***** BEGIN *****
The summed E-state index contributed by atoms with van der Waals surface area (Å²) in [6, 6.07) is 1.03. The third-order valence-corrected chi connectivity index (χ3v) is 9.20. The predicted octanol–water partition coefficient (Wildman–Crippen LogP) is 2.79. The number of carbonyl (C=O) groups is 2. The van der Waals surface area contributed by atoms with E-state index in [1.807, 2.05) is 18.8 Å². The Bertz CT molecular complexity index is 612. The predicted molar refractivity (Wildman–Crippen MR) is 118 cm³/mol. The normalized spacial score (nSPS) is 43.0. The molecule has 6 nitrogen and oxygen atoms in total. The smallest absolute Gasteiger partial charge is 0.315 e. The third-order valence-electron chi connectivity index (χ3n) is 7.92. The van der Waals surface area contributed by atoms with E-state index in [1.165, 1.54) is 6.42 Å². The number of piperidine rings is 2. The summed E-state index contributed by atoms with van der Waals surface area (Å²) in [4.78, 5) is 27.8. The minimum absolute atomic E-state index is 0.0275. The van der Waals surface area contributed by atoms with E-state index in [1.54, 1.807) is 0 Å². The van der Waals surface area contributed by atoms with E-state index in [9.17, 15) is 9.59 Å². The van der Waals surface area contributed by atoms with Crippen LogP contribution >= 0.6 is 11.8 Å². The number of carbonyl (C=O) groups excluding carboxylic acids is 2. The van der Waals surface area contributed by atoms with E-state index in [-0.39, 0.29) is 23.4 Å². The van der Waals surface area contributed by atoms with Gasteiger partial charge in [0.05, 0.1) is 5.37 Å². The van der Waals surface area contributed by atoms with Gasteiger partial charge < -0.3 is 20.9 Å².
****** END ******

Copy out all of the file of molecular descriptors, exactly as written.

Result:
The summed E-state index contributed by atoms with van der Waals surface area (Å²) in [6, 6.07) is 1.03. The third-order valence-corrected chi connectivity index (χ3v) is 9.20. The predicted octanol–water partition coefficient (Wildman–Crippen LogP) is 2.79. The number of carbonyl (C=O) groups is 2. The van der Waals surface area contributed by atoms with E-state index in [1.807, 2.05) is 18.8 Å². The Bertz CT molecular complexity index is 612. The predicted molar refractivity (Wildman–Crippen MR) is 118 cm³/mol. The normalized spacial score (nSPS) is 43.0. The molecule has 6 nitrogen and oxygen atoms in total. The smallest absolute Gasteiger partial charge is 0.315 e. The third-order valence-electron chi connectivity index (χ3n) is 7.92. The van der Waals surface area contributed by atoms with E-state index in [1.165, 1.54) is 6.42 Å². The number of piperidine rings is 2. The summed E-state index contributed by atoms with van der Waals surface area (Å²) in [4.78, 5) is 27.8. The minimum absolute atomic E-state index is 0.0275. The van der Waals surface area contributed by atoms with E-state index in [1.54, 1.807) is 0 Å². The van der Waals surface area contributed by atoms with E-state index in [9.17, 15) is 9.59 Å². The van der Waals surface area contributed by atoms with Crippen LogP contribution >= 0.6 is 11.8 Å². The number of carbonyl (C=O) groups excluding carboxylic acids is 2. The van der Waals surface area contributed by atoms with E-state index in [-0.39, 0.29) is 23.4 Å². The van der Waals surface area contributed by atoms with Gasteiger partial charge in [0.05, 0.1) is 5.37 Å². The van der Waals surface area contributed by atoms with Gasteiger partial charge < -0.3 is 20.9 Å².